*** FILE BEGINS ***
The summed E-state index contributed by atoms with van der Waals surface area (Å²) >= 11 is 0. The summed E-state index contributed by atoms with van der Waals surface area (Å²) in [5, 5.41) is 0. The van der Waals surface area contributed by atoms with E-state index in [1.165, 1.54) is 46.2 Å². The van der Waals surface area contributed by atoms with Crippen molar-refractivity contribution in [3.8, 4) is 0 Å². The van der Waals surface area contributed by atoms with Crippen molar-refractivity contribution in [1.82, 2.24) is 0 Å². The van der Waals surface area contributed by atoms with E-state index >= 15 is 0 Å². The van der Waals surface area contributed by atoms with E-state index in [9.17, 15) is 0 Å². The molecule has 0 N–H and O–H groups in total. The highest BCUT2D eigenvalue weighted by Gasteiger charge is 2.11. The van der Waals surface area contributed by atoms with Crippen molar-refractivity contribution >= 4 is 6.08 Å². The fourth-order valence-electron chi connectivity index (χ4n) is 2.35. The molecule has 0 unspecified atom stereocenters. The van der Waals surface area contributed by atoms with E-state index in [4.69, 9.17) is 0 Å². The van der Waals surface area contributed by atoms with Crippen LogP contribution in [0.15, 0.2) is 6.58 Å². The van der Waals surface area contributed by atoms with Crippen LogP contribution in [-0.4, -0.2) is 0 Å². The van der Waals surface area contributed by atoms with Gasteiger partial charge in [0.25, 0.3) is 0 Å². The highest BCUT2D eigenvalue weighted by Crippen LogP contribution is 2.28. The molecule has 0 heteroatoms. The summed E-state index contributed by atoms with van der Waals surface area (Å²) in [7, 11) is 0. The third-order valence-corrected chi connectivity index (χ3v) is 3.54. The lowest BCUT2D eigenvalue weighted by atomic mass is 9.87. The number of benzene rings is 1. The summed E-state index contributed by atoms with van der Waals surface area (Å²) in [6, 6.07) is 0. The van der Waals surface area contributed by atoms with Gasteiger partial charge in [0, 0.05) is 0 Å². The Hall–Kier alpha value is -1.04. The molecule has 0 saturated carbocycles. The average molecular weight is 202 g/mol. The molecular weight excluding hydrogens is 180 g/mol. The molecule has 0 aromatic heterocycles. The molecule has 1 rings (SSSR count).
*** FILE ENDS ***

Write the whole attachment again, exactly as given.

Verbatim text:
The summed E-state index contributed by atoms with van der Waals surface area (Å²) >= 11 is 0. The summed E-state index contributed by atoms with van der Waals surface area (Å²) in [5, 5.41) is 0. The van der Waals surface area contributed by atoms with E-state index in [1.165, 1.54) is 46.2 Å². The van der Waals surface area contributed by atoms with Crippen molar-refractivity contribution in [3.8, 4) is 0 Å². The van der Waals surface area contributed by atoms with Crippen molar-refractivity contribution in [1.82, 2.24) is 0 Å². The van der Waals surface area contributed by atoms with E-state index >= 15 is 0 Å². The van der Waals surface area contributed by atoms with E-state index in [9.17, 15) is 0 Å². The molecule has 0 N–H and O–H groups in total. The highest BCUT2D eigenvalue weighted by Gasteiger charge is 2.11. The van der Waals surface area contributed by atoms with Crippen molar-refractivity contribution >= 4 is 6.08 Å². The fourth-order valence-electron chi connectivity index (χ4n) is 2.35. The molecule has 0 unspecified atom stereocenters. The van der Waals surface area contributed by atoms with E-state index in [4.69, 9.17) is 0 Å². The van der Waals surface area contributed by atoms with Crippen LogP contribution in [0.15, 0.2) is 6.58 Å². The van der Waals surface area contributed by atoms with Crippen LogP contribution in [-0.4, -0.2) is 0 Å². The van der Waals surface area contributed by atoms with Gasteiger partial charge in [0.25, 0.3) is 0 Å². The highest BCUT2D eigenvalue weighted by Crippen LogP contribution is 2.28. The molecule has 0 heteroatoms. The summed E-state index contributed by atoms with van der Waals surface area (Å²) in [7, 11) is 0. The third-order valence-corrected chi connectivity index (χ3v) is 3.54. The lowest BCUT2D eigenvalue weighted by atomic mass is 9.87. The number of benzene rings is 1. The summed E-state index contributed by atoms with van der Waals surface area (Å²) in [6, 6.07) is 0. The van der Waals surface area contributed by atoms with Gasteiger partial charge in [0, 0.05) is 0 Å². The Hall–Kier alpha value is -1.04. The molecule has 0 saturated carbocycles. The average molecular weight is 202 g/mol. The molecular weight excluding hydrogens is 180 g/mol. The molecule has 0 aromatic heterocycles. The molecule has 1 rings (SSSR count).